Stargazing from January to February

how to learn stargazing

To start the New Year off right, here is our selection of celestial objects to observe in the night sky of January and February, fascinating open clusters or magnificent nebulae.
Click on your location: Northern hemisphere | Southern hemisphere

Northern hemisphere

Star map from January to February in the Northern hemisphere

Stargazing in January and February in the northern hemisphere

1) Messier 67 open cluster (M67 or NGC 2682)

Observation hours: all night.

Messier 67 is an open, little brilliant cluster of the constellation of Cancer. Through binoculars, it looks like a foggy spot, but a telescope will allow you to spot most of the stars. It has more than 100 stars similar to our Sun and about the same age. The M67 cluster is located between 2,600 and 2,900 light years from Earth. It is one of the closest old open clusters to us.

m67 open cluster

2) Crab Nebula (M1)

Observation hours: almost all night.

The Crab Nebula is the first celestial object in the catalog of astronomer Charles Messier. The Crab Nebula is a remanent of a supernova – the remains of a star’s explosion. This explosion was seen in 1054 in broad daylight because it was very bright. Today it is relatively dark, visible through a telescope with an aperture of around 70 mm.

crab nebula m1

3) M47 open cluster

Observation hours: all night.

This beautiful open cluster is located in the Puppis constellation, which was part of the old Ship Argo constellation. It is not far from Sirius, the brightest star in the sky, and contains about 50 stars. You can see it clearly through binoculars or through a low magnification telescope. It is estimated that the cluster is 78 million years old and is located 1600 light years from Earth.

m47 open cluster

4) Christmas Tree Cluster (NGC 2264)

Observation hours: all night.

This cluster is associated with a nebula, called the Cone Nebula. The Christmas Tree Cluster is located above. This is why the “tree” is often upside down in the images. The cluster is bright, but the Cone Nebula is more difficult to detect.

christmas tree cluster ngc 2264

Southern hemisphere

Star map from January to February in the Southern hemisphere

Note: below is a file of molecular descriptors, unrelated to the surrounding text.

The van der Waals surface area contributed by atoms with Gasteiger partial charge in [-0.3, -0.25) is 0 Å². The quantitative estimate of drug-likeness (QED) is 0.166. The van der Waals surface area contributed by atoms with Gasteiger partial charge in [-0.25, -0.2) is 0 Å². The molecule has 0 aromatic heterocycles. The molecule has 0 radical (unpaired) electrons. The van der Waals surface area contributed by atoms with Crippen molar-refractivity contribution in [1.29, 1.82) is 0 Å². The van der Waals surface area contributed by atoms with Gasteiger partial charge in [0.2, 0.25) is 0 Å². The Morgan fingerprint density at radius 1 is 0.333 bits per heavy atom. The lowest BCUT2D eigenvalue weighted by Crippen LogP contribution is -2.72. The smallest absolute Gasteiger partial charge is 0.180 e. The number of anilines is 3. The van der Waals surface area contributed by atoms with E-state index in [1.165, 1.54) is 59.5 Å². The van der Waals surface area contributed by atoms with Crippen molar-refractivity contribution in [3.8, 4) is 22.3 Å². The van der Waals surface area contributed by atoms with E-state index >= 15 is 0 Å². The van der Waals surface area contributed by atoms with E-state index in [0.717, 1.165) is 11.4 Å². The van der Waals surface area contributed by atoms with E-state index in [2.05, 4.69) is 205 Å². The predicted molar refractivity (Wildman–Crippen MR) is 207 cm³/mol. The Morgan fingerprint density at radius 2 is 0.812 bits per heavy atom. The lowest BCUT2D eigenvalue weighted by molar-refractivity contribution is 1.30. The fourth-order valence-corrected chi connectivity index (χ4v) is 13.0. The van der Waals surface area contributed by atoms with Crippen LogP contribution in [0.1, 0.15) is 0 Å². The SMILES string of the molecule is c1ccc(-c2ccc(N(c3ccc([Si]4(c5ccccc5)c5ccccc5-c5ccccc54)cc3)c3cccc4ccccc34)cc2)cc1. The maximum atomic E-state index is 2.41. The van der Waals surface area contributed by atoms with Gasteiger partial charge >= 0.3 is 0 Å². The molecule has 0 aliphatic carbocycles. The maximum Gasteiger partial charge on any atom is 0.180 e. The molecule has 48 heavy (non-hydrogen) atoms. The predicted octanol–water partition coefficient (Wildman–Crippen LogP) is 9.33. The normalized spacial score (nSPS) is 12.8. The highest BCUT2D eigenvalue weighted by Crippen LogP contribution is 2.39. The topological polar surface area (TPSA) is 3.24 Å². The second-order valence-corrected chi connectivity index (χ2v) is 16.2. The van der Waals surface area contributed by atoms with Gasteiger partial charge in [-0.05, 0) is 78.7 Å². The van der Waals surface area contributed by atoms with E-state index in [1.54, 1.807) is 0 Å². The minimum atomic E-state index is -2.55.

Stargazing in January and February in the southern hemisphere

1) Jewel Box cluster (NGC 4755)

Observation hours: from mid-evening

It belongs to the Southern Cross constellation, a famous group of stars which is drawn on the flags of Australia and New Zealand. This cluster is one of the youngest we know (14 million years ago). Visible to the naked eye, it reveals its splendor through a telescope. The orange star is Kappa Crucis, a red supergiant.

jewel box cluster ngc 4755

2) Southern Pleiades (IC 2602)

Observation hours: all night.

The Southern Pleiades are one of the brightest star clusters in the Southern hemisphere, although they are less bright than their cousins of the Northern hemisphere. Like the Pleiades, the Southern Pleiades are a young cluster around 50 million years old. The stars of this group, of a bright blue color, are characteristic. The cluster is located in the Carina constellation, in the heart of the Milky Way, a strip of light that is actually a spiral arm of our galaxy.

southern pleiades ic 2602

3) Alpha Centauri (Rigil Kent)

Observation hours: from mid-evening.

Alpha Centauri is a star system that is only 4 light years away from us. We discovered that a planet the size of Earth orbits the second star in the system, making it the closest planet to us outside the solar system. To the naked eye, Alpha Centauri looks like a single star.

alpha centauri rigil kent

4) NGC 6752

Observation hours: From late evening to early morning.

NGC 6752 is the third globular cluster in the sky in terms of brightness. It is found in the Pavo constellation. To the naked eye, it looks like a fuzzy, faint star. Through binoculars, it looks like a hazy spot. It is magnificent to observe through a telescope, which allows you to admire stars located on its outskirts. It is 13,000 light years from Earth.

ngc 6752

Image credits

  • Messier 67 open cluster: Sloan Digital Sky Survey / CC BY (
  • Crab Nebula: NASA, ESA, J. Hester and A. Loll (Arizona State University) / Public domain
  • M47 open cluster: ESO / CC BY (
  • Christmas Tree Cluster (NGC 2264): ESO / CC BY (
  • Jewel Box cluster (NGC 4755): ESO/Y. Beletsky / CC BY (
  • Southern Pleiades (IC 2602): Roberto Mura / Public domain
  • Alpha Centauri (Rigil Kent): Skatebiker at English Wikipedia / CC BY-SA (
  • NGC 6752: en:NASA, en:STScI, en:WikiSky / Public domain